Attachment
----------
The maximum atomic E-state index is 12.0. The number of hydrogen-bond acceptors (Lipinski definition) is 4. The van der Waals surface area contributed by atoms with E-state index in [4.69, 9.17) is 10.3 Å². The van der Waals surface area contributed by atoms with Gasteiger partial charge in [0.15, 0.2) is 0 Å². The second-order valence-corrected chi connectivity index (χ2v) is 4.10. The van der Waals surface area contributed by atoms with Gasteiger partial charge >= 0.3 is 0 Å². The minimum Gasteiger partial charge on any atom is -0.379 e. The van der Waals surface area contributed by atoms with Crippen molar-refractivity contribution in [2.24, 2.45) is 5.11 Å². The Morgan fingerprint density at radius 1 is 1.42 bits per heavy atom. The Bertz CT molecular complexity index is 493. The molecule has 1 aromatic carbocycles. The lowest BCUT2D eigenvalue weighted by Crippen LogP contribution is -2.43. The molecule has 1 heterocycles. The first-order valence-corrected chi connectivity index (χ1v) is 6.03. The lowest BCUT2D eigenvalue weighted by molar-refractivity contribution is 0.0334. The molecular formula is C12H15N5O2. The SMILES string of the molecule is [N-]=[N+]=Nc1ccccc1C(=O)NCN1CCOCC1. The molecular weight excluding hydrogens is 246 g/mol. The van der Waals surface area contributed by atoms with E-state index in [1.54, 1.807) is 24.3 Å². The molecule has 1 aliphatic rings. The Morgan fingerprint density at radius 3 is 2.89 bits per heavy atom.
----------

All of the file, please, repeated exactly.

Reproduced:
The maximum atomic E-state index is 12.0. The number of hydrogen-bond acceptors (Lipinski definition) is 4. The van der Waals surface area contributed by atoms with E-state index in [4.69, 9.17) is 10.3 Å². The van der Waals surface area contributed by atoms with Gasteiger partial charge in [0.15, 0.2) is 0 Å². The second-order valence-corrected chi connectivity index (χ2v) is 4.10. The van der Waals surface area contributed by atoms with Gasteiger partial charge >= 0.3 is 0 Å². The minimum Gasteiger partial charge on any atom is -0.379 e. The van der Waals surface area contributed by atoms with Crippen molar-refractivity contribution in [2.24, 2.45) is 5.11 Å². The Morgan fingerprint density at radius 1 is 1.42 bits per heavy atom. The Bertz CT molecular complexity index is 493. The molecule has 1 aromatic carbocycles. The lowest BCUT2D eigenvalue weighted by Crippen LogP contribution is -2.43. The molecule has 1 heterocycles. The first-order valence-corrected chi connectivity index (χ1v) is 6.03. The lowest BCUT2D eigenvalue weighted by molar-refractivity contribution is 0.0334. The molecular formula is C12H15N5O2. The SMILES string of the molecule is [N-]=[N+]=Nc1ccccc1C(=O)NCN1CCOCC1. The molecular weight excluding hydrogens is 246 g/mol. The van der Waals surface area contributed by atoms with E-state index in [1.54, 1.807) is 24.3 Å². The molecule has 1 aliphatic rings. The Morgan fingerprint density at radius 3 is 2.89 bits per heavy atom.